The CUDOS-A is the fourth in a series of “Clinically Useful” scales that were developed in the MIDAS project for use in clinical practice, with the other scales created to measure depression (CUDOS), anxiety (Clinically Useful Anxiety Outcome Scale [CUXOS]), and social anxiety (Clinically Useful Social Anxiety Disorder Outcome Scale). Each of the scales in the Clinically Useful series is intended to be brief, easily scored, and available to clinicians for personal use without cost. Each scale has the same rating instructions, which facilitates comparisons of symptom severity across varied symptom domains. The CUDOS and CUXOS are available for administration on the Internet on a free website that assists clinicians in monitoring the course of treatment (www.outcometracker.org).

Financial disclosure: Dr Zimmerman had no relevant personal financial relationships to report.

Why Become a Psychiatrist? The Id Speaks.

“I am not sure how you do it. I would never do this.” (Jolly good, then. I guess my job is safe for now, and so is the world…from you!)

“What is the point of wasting time on something you cannot cure?” (Ah, yes, and you just won the Nobel Prize for curing [insert illness name here]. What’s that? You can only manage it and not cure it? Interesting.)

There. I have finally blurted out the impure thoughts that have often crossed my mind during conversations with colleagues over the years. Years of simmering in a cauldron of narcissistic injury finally culminating in an eruption of bile, which, I suspect, I may have been stewing in all this while.

It comes as no surprise that a career in psychiatry is not particularly coveted by medical students worldwide,1 even though their clerkship experience may have positively influenced their attitudes toward the field.2 Stigma toward mental illness in general and stigmatization of students interested in psychiatry might serve as deterrents. A perceived lack of effectiveness of treatment and concerns about working with people with mental health issues may also turn students away from a career in the field.

Which begs the question, what makes me want to do it? Well, my interest in psychiatry could have something to do with fellow physicians who contemplated giving up their careers as their depression took root, the accomplished professor who was no longer able to do what she did best, the brilliant lawyer reduced to a shadow of herself, who were able to return to productive lives with the appropriate treatment. It may have to do with the medical student contemplating self-harm, who ultimately made it into a competitive residency program after receiving help. Or perhaps the manic lady who ranted for 45 minutes, only to capitulate and take her mood stabilizer “because you are the only one who has ever listened to me for this long.” The overwhelmed caregiver, the wife desperate to get her husband back, the son who lost his father to suicide, the anxious parents wanting their child to just be able to sit still for a while, and the wounded warrior unable to find solace even in the relative safety of his home. Their despair turning to hope as their treatment bore fruit. Their transformation, priceless.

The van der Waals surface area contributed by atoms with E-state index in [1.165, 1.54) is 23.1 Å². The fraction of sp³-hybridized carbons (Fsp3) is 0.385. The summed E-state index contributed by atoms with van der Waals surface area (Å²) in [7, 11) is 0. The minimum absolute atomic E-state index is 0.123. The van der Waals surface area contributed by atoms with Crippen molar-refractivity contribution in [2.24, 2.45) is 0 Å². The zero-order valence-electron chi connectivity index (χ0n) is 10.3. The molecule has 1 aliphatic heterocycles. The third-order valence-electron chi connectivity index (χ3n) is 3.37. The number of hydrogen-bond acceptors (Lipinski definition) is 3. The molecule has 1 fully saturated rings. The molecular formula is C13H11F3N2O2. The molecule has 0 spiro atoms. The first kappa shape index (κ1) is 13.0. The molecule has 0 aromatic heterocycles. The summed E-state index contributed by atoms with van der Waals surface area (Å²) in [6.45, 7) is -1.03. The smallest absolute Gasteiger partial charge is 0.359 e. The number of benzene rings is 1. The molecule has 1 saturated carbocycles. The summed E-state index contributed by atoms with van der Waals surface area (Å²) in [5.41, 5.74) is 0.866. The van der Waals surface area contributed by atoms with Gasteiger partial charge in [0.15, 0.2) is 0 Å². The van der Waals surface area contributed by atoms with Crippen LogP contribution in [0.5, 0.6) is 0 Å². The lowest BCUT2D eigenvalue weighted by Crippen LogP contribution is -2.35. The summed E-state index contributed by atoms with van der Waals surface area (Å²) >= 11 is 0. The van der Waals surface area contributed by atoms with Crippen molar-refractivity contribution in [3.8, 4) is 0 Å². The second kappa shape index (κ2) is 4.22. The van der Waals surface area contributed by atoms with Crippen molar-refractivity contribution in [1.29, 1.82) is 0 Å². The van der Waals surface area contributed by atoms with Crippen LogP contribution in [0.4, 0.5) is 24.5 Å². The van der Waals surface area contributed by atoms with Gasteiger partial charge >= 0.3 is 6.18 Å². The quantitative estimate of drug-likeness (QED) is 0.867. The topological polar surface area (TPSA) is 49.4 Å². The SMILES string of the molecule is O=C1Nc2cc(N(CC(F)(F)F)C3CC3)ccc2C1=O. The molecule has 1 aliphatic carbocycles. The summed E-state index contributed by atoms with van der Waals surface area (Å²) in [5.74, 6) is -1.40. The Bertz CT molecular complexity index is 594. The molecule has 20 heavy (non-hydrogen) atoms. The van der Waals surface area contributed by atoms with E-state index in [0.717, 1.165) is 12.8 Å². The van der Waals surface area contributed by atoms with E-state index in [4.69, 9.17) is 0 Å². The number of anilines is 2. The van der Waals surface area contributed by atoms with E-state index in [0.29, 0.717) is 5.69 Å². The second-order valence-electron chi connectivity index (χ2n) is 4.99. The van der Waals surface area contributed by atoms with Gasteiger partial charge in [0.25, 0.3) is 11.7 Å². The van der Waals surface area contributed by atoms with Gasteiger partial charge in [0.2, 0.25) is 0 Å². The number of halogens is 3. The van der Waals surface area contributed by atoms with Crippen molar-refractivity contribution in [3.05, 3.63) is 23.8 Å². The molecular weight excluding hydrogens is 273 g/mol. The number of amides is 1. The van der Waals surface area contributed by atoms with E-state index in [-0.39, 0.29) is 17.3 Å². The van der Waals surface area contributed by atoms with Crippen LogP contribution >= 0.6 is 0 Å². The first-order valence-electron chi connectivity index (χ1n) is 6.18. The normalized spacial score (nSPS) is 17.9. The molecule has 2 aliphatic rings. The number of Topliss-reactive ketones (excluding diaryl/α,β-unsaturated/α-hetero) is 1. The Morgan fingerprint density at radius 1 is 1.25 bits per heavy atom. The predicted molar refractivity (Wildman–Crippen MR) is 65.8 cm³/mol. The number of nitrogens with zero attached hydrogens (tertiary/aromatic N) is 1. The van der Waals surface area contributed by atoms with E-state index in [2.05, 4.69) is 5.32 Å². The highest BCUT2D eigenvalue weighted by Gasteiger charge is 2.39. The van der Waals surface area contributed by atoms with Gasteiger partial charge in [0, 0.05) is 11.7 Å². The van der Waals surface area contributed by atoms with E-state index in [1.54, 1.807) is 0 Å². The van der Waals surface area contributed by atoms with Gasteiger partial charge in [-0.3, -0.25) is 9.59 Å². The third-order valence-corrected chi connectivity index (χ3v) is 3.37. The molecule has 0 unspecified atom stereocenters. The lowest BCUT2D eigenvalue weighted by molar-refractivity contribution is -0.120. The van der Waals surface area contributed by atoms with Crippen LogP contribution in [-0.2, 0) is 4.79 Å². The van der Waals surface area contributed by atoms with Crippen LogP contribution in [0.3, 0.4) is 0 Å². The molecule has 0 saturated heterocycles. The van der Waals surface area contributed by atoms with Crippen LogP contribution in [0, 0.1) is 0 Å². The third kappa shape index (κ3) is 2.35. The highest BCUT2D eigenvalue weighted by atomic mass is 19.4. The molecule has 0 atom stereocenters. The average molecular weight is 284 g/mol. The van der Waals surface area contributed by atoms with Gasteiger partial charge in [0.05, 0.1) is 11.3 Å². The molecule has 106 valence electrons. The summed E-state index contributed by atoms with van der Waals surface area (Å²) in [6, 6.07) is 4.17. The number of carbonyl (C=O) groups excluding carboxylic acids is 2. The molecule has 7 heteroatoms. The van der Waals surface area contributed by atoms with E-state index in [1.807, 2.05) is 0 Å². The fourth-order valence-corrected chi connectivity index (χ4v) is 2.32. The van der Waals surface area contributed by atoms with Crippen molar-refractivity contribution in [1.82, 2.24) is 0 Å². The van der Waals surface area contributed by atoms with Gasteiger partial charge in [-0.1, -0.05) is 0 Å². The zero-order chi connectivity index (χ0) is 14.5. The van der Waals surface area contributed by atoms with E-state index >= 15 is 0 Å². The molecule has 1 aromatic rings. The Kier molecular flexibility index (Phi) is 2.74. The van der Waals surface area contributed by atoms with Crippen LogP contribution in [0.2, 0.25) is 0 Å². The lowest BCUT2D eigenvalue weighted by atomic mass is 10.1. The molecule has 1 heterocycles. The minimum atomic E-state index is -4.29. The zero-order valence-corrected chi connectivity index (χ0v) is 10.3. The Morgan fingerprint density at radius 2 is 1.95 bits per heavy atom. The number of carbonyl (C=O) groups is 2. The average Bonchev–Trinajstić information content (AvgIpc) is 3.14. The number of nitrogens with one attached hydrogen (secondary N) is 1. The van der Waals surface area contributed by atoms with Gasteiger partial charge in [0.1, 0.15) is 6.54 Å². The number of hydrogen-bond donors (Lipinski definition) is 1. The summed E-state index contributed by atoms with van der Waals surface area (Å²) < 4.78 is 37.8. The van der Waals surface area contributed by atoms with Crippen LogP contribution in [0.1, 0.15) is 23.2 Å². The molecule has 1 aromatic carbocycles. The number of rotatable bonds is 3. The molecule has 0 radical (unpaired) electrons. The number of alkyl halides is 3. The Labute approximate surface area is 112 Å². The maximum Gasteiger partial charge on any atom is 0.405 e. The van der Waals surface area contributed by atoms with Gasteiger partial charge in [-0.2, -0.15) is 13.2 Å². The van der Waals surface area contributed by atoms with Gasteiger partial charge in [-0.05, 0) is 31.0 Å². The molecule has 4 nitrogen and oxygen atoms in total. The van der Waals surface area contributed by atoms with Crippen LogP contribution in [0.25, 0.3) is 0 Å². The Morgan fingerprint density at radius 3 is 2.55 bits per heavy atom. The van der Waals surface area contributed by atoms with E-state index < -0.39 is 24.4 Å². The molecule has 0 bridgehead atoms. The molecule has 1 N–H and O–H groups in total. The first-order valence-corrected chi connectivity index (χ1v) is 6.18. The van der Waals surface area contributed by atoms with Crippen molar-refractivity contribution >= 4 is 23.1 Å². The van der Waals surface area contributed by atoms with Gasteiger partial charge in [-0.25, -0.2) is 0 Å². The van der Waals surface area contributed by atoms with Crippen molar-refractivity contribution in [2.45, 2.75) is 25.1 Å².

Do any of these people sound like someone you might know? These people could easily be (and perhaps are) our loved ones, colleagues, and neighbors. And that is why a career in psychiatry matters. That is why, no matter how bad my workday might be, at the end of it, there is at least one person whose life is better for what I may have done for them. This is why I do what I do. Because it is worth it!

PS: The author reports no financial conflicts, but (in the recent words of a colleague) a number of ongoing psychological conflicts may be apparent to readers!

Financial disclosure: Dr Joshi had no relevant personal financial relationships to report.

References

1. Lyons Z. Attitudes of medical students toward psychiatry and psychiatry as a career: a systematic review. Acad Psychiatry. 2013;37(3):150–157. PubMed

2. Lyons Z. Impact of the psychiatry clerkship on medical student attitudes towards psychiatry and to psychiatry as a career. Acad Psychiatry. 2014;38(1):35–42. PubMed

Cost-Effectiveness and Patient Choice of PTSD Therapy